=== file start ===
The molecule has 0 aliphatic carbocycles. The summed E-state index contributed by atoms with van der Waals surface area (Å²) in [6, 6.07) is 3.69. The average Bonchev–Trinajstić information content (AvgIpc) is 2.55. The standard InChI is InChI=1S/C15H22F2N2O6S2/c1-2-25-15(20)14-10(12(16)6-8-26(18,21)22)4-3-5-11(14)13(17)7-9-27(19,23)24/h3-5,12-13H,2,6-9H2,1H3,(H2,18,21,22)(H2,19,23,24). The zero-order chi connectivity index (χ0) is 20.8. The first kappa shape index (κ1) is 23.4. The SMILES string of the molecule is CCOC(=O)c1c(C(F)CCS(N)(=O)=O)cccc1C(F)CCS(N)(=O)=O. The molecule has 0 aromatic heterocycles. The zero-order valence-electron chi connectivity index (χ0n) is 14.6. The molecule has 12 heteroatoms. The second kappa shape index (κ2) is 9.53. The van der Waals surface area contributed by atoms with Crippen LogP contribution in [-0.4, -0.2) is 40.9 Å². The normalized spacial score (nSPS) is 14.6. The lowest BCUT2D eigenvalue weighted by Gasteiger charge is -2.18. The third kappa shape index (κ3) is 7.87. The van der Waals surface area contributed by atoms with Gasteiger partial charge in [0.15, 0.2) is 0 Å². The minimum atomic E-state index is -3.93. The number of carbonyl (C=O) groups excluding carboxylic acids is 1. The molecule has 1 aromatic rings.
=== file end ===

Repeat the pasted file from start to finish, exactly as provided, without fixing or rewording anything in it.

The molecule has 0 aliphatic carbocycles. The summed E-state index contributed by atoms with van der Waals surface area (Å²) in [6, 6.07) is 3.69. The average Bonchev–Trinajstić information content (AvgIpc) is 2.55. The standard InChI is InChI=1S/C15H22F2N2O6S2/c1-2-25-15(20)14-10(12(16)6-8-26(18,21)22)4-3-5-11(14)13(17)7-9-27(19,23)24/h3-5,12-13H,2,6-9H2,1H3,(H2,18,21,22)(H2,19,23,24). The zero-order chi connectivity index (χ0) is 20.8. The first kappa shape index (κ1) is 23.4. The SMILES string of the molecule is CCOC(=O)c1c(C(F)CCS(N)(=O)=O)cccc1C(F)CCS(N)(=O)=O. The molecule has 0 aromatic heterocycles. The zero-order valence-electron chi connectivity index (χ0n) is 14.6. The molecule has 12 heteroatoms. The second kappa shape index (κ2) is 9.53. The van der Waals surface area contributed by atoms with Crippen LogP contribution in [-0.4, -0.2) is 40.9 Å². The normalized spacial score (nSPS) is 14.6. The lowest BCUT2D eigenvalue weighted by Gasteiger charge is -2.18. The third kappa shape index (κ3) is 7.87. The van der Waals surface area contributed by atoms with Gasteiger partial charge in [0.15, 0.2) is 0 Å². The minimum atomic E-state index is -3.93. The number of carbonyl (C=O) groups excluding carboxylic acids is 1. The molecule has 1 aromatic rings.